U.S. Intel Reveals The Hunter Biden Story Was A Russian Backed Con Job


This week, the New York Post published a wildly dubious story, claiming that, as vice president, Joe Biden had met with an adviser at the Ukrainian energy company — Burisma Holdings — where his son Hunter worked. The Post’s story was based on email correspondence that had allegedly been recovered from a computer hard drive that originated at a repair shop in Delaware, whose owner is under the impression that the original device belonged to Hunter Biden himself. The New York Times now reports that U.S. intelligence analysts suspected that emails that had been stolen from Burisma might be released in October alongside outright forgeries meant to influence the election.

As of early Thursday, the precise origin of the material that the New York Post shared is unclear — but, based on this New York Times report, the material could have originated with Russian intelligence operatives. Burisma has been hacked by one of the same Russian intelligence units that was responsible for the cyber-attack on the Democratic National Convention during the 2016 cycle.

The emails that formed the foundation for the New York Post story have not been independently verified. The publication received the material from longtime Trump ally Rudy Giuliani, who has been known to push totally unfounded conspiracy theories — and who met with someone (Ukrainian legislator Andrii Derkach) who was later characterized by the U.S. federal government as a Russian agent. Giuliani held this meeting as part of his feverish attempt to find evidence of the Biden wrongdoing that the Trump team seems so desperate to prove. Apparently, the Post was tipped off that Giuliani had the newly released material by fellow Trump ally Steve Bannon, who was recently hit with federal criminal charges for his part in a fraudulent border wall fundraising scheme. These people are not credible.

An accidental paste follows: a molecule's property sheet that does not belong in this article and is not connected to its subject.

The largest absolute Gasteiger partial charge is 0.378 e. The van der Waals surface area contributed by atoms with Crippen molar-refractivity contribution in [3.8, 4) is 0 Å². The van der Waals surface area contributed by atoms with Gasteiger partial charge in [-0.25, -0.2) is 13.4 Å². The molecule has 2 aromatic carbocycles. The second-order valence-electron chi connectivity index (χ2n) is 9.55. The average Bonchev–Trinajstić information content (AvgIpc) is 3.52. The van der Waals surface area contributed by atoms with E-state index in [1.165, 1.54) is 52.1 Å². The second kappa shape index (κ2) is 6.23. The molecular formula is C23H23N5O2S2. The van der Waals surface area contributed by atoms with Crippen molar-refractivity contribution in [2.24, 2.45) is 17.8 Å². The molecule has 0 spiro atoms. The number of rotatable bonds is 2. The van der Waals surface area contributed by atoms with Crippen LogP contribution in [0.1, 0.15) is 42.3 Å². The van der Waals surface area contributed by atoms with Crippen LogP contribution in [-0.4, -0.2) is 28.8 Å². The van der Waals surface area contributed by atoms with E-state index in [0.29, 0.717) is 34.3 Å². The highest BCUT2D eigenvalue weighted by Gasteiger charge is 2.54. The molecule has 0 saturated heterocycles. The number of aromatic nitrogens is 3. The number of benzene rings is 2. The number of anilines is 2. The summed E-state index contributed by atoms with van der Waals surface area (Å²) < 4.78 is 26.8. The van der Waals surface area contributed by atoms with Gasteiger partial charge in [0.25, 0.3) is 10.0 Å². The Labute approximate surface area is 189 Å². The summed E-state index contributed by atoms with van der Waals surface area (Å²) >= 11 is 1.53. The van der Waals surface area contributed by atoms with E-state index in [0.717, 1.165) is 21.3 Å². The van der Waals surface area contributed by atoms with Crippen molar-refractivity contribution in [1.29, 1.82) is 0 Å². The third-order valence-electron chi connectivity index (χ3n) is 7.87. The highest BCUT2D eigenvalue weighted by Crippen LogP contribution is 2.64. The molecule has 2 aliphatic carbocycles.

The shop owner who is the alleged originator of the Hunter Biden material is not credible either. According to the Daily Beast, the shop owner “appeared not to have a grasp on the timeline of the laptop arriving at his shop and its disappearance from it” during a conversation with reporters. At one point, he even claimed, laughably, that the FBI had gotten in touch with him for “help accessing his drive” on the device. Why would the FBI need help operating a laptop from someone who runs a computer shop in Delaware? The shop owner even suggested that he feared for his life and suspected that he could possibly be murdered for sharing the material in question.

Major social media companies took action against the New York Post story. Facebook limited the link’s reach, and Twitter blocked sharing the link altogether, citing its policy against sharing personal contact information (as was included in the report) and hacked materials. The companies may have been cognizant of the spread of foreign disinformation on their platforms in the lead-up to the 2016 election, which Russia attempted to help swing for Donald Trump.

No matter the social media companies’ action, the New York Post story seems to have made a mark — Donald Trump himself spoke about it during a Wednesday night rally in Iowa, which, like numerous other states, is surprisingly close.